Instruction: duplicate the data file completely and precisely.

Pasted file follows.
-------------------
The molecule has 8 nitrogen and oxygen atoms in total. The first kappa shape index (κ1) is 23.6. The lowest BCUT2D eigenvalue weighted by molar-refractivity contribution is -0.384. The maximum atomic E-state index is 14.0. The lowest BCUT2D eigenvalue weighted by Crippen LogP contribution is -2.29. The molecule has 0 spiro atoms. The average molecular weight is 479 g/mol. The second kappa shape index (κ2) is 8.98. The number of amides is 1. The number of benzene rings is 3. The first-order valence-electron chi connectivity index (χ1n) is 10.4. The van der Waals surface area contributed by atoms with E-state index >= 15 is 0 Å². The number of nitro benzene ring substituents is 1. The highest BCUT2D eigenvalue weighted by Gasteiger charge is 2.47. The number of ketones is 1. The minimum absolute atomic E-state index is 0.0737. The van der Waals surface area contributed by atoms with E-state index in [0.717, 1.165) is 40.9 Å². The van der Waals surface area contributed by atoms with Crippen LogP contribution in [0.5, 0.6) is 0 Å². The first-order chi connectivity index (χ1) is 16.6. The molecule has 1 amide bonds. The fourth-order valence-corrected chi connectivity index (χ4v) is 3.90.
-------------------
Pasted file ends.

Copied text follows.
The molecule has 8 nitrogen and oxygen atoms in total. The first kappa shape index (κ1) is 23.6. The lowest BCUT2D eigenvalue weighted by molar-refractivity contribution is -0.384. The maximum atomic E-state index is 14.0. The lowest BCUT2D eigenvalue weighted by Crippen LogP contribution is -2.29. The molecule has 0 spiro atoms. The average molecular weight is 479 g/mol. The second kappa shape index (κ2) is 8.98. The number of amides is 1. The number of benzene rings is 3. The first-order valence-electron chi connectivity index (χ1n) is 10.4. The van der Waals surface area contributed by atoms with E-state index >= 15 is 0 Å². The number of nitro benzene ring substituents is 1. The highest BCUT2D eigenvalue weighted by Gasteiger charge is 2.47. The number of ketones is 1. The minimum absolute atomic E-state index is 0.0737. The van der Waals surface area contributed by atoms with E-state index in [0.717, 1.165) is 40.9 Å². The van der Waals surface area contributed by atoms with Crippen LogP contribution in [0.5, 0.6) is 0 Å². The first-order chi connectivity index (χ1) is 16.6. The molecule has 1 amide bonds. The fourth-order valence-corrected chi connectivity index (χ4v) is 3.90.